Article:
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VC and Private Equity | Equity Funding – Fund Your Business | Dun & Bradstreet
 
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Venture capital and private equity funding both offer money in exchange for a percentage of ownership in your business. However, there are a few fundamental differences between the two. In this video we explain how each form of funding works and the types of companies they lend to. You’ll also hear from real people who work with both types of funding on a daily basis. Find more information on the different types of funding available for your business at: www.education.dandb.com Connect with us! Twitter: http://twitter.com/DandB/ Facebook: https://www.facebook.com/dandbcredibility/
Views: 35375 Dun & Bradstreet - B2B
The Difference between Private Equity and Venture Capital
 
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Rick Smith is the Co-founder of Crosscut Ventures (http://crosscutventures.com/) Private equity is a safer investment and venture capital looks for greater returns. FOR MORE EXPERT CONTENT VISIT: http://www.docstoc.com/resources/videos Docstoc is the largest online collection of business and legal documents to help you grow and manage your small business and professional life. http://www.docstoc.com/video/89632722/private-equity-vs-venture-capital
Views: 44562 docstocTV
Marc Andreessen: Venture Capital Investment Philosophy
 
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A interview and Q&A with Venture Capitalist and Co-Founder of Andreessen Horowitz, Marc Andreessen. In this interview Marc discusses what he looks for in investments and how his model of a venture capital firm has aided his success. Marc also talks of the two traits he looks for in founders, that of courage and genius and how rare they are to find in combination. 📚 Marc Andreessen’s favourite books are located at the bottom of the description❗ Like if you enjoyed Subscribe for more:http://bit.ly/InvestorsArchive Follow us on twitter:http://bit.ly/TwitterIA Video Segments: 0:00 Introduction 0:51 Technology Bubble 4:38 MBA's flocking to the tech sector is a sign of a bubble 5:20 How great tech companies are built 9:27 MBA's to help the business side of tech start ups 12:18 Coming up with current VC model 16:43 Identifying founders 21:10 Your most courageous moment 22:53 Your relationship with Ben Horowitz 27:30 Dealing with allegations in press 29:32 How do you spend your day 31:57 Particular technologies you are excited about/Best & worst pitches 38:36 What matters most to you and why 41:00 Start of Q&A 41:02 Why are you interested in the News business? 47:10 If you were an MBA, where would you go to work? 50:06 Path for affordable internet and frontier technologies? Marc Andreessen’s Favourite Books🔥 Life: The Movie:http://bit.ly/LifeTheMovie Confessions of an Economic Hit Man:http://bit.ly/ConfessionsEconomic And the Money Kept Rolling In (and Out) Wall Street:http://bit.ly/MoneyKeptRolling Last Call:http://bit.ly/LastCallMA Startup Rising:http://bit.ly/Startuprising Interview Date: 8th March,2015 Event: Stanford Graduate School of Business Supporting document: http://bit.ly/MAarticle Original Image Source:http://bit.ly/MAVCPic Investors Archive has videos of all the Investing/Business/Economic/Finance masters. Learn from their wisdom for free in one place. For more check out the channel. Remember to subscribe, share, comment and like! No advertising.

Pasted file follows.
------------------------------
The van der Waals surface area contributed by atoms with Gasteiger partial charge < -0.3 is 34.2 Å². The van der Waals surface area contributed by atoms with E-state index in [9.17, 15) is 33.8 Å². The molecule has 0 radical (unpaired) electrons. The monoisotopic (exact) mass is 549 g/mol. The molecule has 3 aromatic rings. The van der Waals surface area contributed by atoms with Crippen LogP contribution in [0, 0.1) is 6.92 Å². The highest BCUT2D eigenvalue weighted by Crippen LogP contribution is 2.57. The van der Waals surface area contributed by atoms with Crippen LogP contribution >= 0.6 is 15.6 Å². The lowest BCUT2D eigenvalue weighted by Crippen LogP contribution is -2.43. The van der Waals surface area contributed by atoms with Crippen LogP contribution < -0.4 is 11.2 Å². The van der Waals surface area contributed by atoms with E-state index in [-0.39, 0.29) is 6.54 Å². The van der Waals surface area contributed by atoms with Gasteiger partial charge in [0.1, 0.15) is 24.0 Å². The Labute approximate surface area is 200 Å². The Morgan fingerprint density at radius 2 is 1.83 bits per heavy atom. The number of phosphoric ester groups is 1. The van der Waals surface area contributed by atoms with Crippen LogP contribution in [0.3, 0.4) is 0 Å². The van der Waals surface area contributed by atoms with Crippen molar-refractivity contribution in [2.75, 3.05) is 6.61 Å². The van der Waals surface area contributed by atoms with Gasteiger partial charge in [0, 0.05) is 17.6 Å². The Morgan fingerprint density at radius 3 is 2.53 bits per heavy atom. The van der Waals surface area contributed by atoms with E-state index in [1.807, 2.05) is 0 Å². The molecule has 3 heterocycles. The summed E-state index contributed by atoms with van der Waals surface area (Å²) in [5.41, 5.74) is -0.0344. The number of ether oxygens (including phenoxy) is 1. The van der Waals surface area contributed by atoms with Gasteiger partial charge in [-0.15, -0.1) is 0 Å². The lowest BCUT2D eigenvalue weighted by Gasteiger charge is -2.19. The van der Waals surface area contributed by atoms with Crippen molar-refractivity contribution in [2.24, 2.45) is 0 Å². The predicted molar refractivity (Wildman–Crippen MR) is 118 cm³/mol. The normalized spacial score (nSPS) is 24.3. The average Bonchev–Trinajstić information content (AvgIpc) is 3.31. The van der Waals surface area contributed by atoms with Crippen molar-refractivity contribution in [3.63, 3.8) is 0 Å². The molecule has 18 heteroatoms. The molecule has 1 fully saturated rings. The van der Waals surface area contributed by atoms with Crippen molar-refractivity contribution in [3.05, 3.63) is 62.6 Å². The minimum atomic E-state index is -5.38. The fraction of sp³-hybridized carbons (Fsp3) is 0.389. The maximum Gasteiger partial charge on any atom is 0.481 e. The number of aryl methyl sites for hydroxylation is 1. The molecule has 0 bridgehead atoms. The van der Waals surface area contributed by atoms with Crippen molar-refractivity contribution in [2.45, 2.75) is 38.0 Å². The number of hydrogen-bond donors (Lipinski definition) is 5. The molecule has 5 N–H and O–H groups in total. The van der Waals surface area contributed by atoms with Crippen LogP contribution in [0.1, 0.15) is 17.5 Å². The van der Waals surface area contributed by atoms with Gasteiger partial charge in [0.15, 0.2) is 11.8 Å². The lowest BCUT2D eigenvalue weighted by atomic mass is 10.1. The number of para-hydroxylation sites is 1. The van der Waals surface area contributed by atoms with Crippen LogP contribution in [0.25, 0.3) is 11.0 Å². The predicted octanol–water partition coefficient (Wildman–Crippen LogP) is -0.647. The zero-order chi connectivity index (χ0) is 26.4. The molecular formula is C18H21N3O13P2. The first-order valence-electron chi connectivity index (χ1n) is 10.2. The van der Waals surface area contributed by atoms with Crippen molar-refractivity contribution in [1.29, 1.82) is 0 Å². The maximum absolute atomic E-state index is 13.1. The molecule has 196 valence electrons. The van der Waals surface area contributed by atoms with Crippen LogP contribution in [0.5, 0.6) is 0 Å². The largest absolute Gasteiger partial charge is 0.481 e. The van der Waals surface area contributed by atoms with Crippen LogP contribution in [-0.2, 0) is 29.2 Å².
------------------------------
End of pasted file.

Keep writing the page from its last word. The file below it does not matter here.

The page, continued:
Views: 26918 Investors Archive
Funding for Your StartUp | Private Equity | Venture Capital | Angel Investor | Dr Vivek Bindra